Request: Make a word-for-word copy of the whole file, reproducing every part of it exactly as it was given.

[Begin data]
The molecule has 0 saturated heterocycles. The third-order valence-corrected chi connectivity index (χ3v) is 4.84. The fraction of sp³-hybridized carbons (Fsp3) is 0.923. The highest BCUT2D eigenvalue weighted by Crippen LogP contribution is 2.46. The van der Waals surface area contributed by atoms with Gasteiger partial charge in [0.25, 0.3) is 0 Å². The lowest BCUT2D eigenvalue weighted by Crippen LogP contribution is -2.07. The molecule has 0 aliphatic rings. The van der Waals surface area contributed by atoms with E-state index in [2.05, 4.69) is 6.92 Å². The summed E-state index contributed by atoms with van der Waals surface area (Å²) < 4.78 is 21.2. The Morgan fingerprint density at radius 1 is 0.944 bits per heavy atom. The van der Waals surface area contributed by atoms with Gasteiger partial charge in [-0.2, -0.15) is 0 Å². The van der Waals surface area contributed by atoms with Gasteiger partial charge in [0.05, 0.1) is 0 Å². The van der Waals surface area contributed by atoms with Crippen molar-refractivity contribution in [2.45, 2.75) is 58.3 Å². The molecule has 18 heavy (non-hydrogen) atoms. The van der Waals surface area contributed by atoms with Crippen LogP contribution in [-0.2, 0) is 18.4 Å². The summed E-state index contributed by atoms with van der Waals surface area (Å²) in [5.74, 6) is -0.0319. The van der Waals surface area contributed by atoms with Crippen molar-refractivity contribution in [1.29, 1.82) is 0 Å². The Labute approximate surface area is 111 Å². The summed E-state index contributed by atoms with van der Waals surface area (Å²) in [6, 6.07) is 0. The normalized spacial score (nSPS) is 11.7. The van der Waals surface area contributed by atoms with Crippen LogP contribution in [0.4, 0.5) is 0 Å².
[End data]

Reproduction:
The molecule has 0 saturated heterocycles. The third-order valence-corrected chi connectivity index (χ3v) is 4.84. The fraction of sp³-hybridized carbons (Fsp3) is 0.923. The highest BCUT2D eigenvalue weighted by Crippen LogP contribution is 2.46. The van der Waals surface area contributed by atoms with Gasteiger partial charge in [0.25, 0.3) is 0 Å². The lowest BCUT2D eigenvalue weighted by Crippen LogP contribution is -2.07. The molecule has 0 aliphatic rings. The van der Waals surface area contributed by atoms with E-state index in [2.05, 4.69) is 6.92 Å². The summed E-state index contributed by atoms with van der Waals surface area (Å²) < 4.78 is 21.2. The Morgan fingerprint density at radius 1 is 0.944 bits per heavy atom. The van der Waals surface area contributed by atoms with Gasteiger partial charge in [-0.2, -0.15) is 0 Å². The van der Waals surface area contributed by atoms with Gasteiger partial charge in [0.05, 0.1) is 0 Å². The van der Waals surface area contributed by atoms with Crippen molar-refractivity contribution in [2.45, 2.75) is 58.3 Å². The molecule has 18 heavy (non-hydrogen) atoms. The van der Waals surface area contributed by atoms with Crippen LogP contribution in [-0.2, 0) is 18.4 Å². The summed E-state index contributed by atoms with van der Waals surface area (Å²) in [5.74, 6) is -0.0319. The van der Waals surface area contributed by atoms with Crippen molar-refractivity contribution in [1.29, 1.82) is 0 Å². The Labute approximate surface area is 111 Å². The summed E-state index contributed by atoms with van der Waals surface area (Å²) in [6, 6.07) is 0. The normalized spacial score (nSPS) is 11.7. The van der Waals surface area contributed by atoms with Crippen LogP contribution in [0.4, 0.5) is 0 Å².